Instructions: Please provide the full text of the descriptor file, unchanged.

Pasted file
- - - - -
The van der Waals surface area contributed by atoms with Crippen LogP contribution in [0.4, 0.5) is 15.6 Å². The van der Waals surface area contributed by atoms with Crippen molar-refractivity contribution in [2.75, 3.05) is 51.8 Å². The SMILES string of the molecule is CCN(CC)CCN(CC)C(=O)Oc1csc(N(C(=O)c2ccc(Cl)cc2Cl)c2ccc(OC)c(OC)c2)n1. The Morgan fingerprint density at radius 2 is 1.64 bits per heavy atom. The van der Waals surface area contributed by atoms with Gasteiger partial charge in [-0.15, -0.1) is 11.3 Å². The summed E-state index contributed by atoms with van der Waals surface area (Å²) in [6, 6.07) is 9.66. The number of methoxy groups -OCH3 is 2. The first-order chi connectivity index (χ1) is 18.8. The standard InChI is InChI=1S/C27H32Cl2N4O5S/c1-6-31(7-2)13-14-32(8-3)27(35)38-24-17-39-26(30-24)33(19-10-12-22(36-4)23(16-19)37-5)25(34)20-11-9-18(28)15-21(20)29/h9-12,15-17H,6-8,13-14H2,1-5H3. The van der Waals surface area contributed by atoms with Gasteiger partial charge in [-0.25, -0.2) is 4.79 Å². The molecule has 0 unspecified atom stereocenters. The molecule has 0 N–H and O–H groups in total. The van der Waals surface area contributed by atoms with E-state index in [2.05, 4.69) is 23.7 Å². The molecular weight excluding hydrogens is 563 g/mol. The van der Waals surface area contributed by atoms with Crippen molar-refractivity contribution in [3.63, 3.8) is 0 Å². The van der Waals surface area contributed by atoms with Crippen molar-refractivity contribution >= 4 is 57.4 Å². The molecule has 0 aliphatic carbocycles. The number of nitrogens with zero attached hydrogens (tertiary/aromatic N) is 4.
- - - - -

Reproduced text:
The van der Waals surface area contributed by atoms with Crippen LogP contribution in [0.4, 0.5) is 15.6 Å². The van der Waals surface area contributed by atoms with Crippen molar-refractivity contribution in [2.75, 3.05) is 51.8 Å². The SMILES string of the molecule is CCN(CC)CCN(CC)C(=O)Oc1csc(N(C(=O)c2ccc(Cl)cc2Cl)c2ccc(OC)c(OC)c2)n1. The Morgan fingerprint density at radius 2 is 1.64 bits per heavy atom. The van der Waals surface area contributed by atoms with Gasteiger partial charge in [-0.15, -0.1) is 11.3 Å². The summed E-state index contributed by atoms with van der Waals surface area (Å²) in [6, 6.07) is 9.66. The number of methoxy groups -OCH3 is 2. The first-order chi connectivity index (χ1) is 18.8. The standard InChI is InChI=1S/C27H32Cl2N4O5S/c1-6-31(7-2)13-14-32(8-3)27(35)38-24-17-39-26(30-24)33(19-10-12-22(36-4)23(16-19)37-5)25(34)20-11-9-18(28)15-21(20)29/h9-12,15-17H,6-8,13-14H2,1-5H3. The van der Waals surface area contributed by atoms with Gasteiger partial charge in [-0.25, -0.2) is 4.79 Å². The molecule has 0 unspecified atom stereocenters. The molecule has 0 N–H and O–H groups in total. The van der Waals surface area contributed by atoms with E-state index in [2.05, 4.69) is 23.7 Å². The molecular weight excluding hydrogens is 563 g/mol. The van der Waals surface area contributed by atoms with Crippen molar-refractivity contribution in [3.63, 3.8) is 0 Å². The van der Waals surface area contributed by atoms with Crippen molar-refractivity contribution >= 4 is 57.4 Å². The molecule has 0 aliphatic carbocycles. The number of nitrogens with zero attached hydrogens (tertiary/aromatic N) is 4.